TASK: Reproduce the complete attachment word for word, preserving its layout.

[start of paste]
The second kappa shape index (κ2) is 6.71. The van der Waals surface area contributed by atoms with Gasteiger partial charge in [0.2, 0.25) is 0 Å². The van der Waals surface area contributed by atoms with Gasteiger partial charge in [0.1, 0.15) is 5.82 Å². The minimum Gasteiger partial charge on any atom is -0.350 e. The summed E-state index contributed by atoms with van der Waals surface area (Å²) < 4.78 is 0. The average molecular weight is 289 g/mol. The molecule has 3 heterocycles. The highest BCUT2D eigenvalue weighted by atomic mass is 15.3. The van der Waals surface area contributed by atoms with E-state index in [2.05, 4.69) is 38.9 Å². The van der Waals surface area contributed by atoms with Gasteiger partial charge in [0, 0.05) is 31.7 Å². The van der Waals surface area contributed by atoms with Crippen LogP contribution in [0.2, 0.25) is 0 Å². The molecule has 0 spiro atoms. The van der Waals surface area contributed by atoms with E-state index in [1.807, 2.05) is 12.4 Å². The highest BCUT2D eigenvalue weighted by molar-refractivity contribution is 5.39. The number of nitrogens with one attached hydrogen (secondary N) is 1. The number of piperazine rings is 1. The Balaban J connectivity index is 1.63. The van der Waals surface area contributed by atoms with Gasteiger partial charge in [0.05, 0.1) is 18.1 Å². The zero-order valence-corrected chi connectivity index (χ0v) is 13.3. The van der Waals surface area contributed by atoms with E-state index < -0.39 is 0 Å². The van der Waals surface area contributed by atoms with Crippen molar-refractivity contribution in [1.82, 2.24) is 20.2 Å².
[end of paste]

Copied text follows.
The second kappa shape index (κ2) is 6.71. The van der Waals surface area contributed by atoms with Gasteiger partial charge in [0.2, 0.25) is 0 Å². The van der Waals surface area contributed by atoms with Gasteiger partial charge in [0.1, 0.15) is 5.82 Å². The minimum Gasteiger partial charge on any atom is -0.350 e. The summed E-state index contributed by atoms with van der Waals surface area (Å²) < 4.78 is 0. The average molecular weight is 289 g/mol. The molecule has 3 heterocycles. The highest BCUT2D eigenvalue weighted by atomic mass is 15.3. The van der Waals surface area contributed by atoms with E-state index in [2.05, 4.69) is 38.9 Å². The van der Waals surface area contributed by atoms with Gasteiger partial charge in [0, 0.05) is 31.7 Å². The van der Waals surface area contributed by atoms with Crippen LogP contribution in [0.2, 0.25) is 0 Å². The molecule has 0 spiro atoms. The van der Waals surface area contributed by atoms with E-state index in [1.807, 2.05) is 12.4 Å². The highest BCUT2D eigenvalue weighted by molar-refractivity contribution is 5.39. The number of nitrogens with one attached hydrogen (secondary N) is 1. The number of piperazine rings is 1. The Balaban J connectivity index is 1.63. The van der Waals surface area contributed by atoms with Gasteiger partial charge in [0.05, 0.1) is 18.1 Å². The zero-order valence-corrected chi connectivity index (χ0v) is 13.3. The van der Waals surface area contributed by atoms with E-state index < -0.39 is 0 Å². The van der Waals surface area contributed by atoms with Crippen molar-refractivity contribution in [1.82, 2.24) is 20.2 Å².